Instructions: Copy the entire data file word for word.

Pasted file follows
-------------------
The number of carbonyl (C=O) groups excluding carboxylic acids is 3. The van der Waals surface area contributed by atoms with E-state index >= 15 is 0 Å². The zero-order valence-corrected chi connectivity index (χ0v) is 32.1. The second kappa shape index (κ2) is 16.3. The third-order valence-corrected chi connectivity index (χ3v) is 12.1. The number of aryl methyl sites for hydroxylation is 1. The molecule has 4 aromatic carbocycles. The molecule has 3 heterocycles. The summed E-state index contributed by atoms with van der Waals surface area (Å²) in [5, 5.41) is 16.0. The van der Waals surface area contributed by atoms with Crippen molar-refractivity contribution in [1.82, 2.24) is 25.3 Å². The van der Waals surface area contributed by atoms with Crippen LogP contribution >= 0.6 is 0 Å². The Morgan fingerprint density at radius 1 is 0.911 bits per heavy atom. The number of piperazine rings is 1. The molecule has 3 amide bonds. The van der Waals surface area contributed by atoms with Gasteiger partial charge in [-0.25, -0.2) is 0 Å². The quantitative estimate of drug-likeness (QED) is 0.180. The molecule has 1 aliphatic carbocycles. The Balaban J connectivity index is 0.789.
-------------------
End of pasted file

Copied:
The number of carbonyl (C=O) groups excluding carboxylic acids is 3. The van der Waals surface area contributed by atoms with E-state index >= 15 is 0 Å². The zero-order valence-corrected chi connectivity index (χ0v) is 32.1. The second kappa shape index (κ2) is 16.3. The third-order valence-corrected chi connectivity index (χ3v) is 12.1. The number of aryl methyl sites for hydroxylation is 1. The molecule has 4 aromatic carbocycles. The molecule has 3 heterocycles. The summed E-state index contributed by atoms with van der Waals surface area (Å²) in [5, 5.41) is 16.0. The van der Waals surface area contributed by atoms with Crippen molar-refractivity contribution in [1.82, 2.24) is 25.3 Å². The van der Waals surface area contributed by atoms with Crippen LogP contribution >= 0.6 is 0 Å². The Morgan fingerprint density at radius 1 is 0.911 bits per heavy atom. The number of piperazine rings is 1. The molecule has 3 amide bonds. The van der Waals surface area contributed by atoms with Gasteiger partial charge in [-0.25, -0.2) is 0 Å². The quantitative estimate of drug-likeness (QED) is 0.180. The molecule has 1 aliphatic carbocycles. The Balaban J connectivity index is 0.789.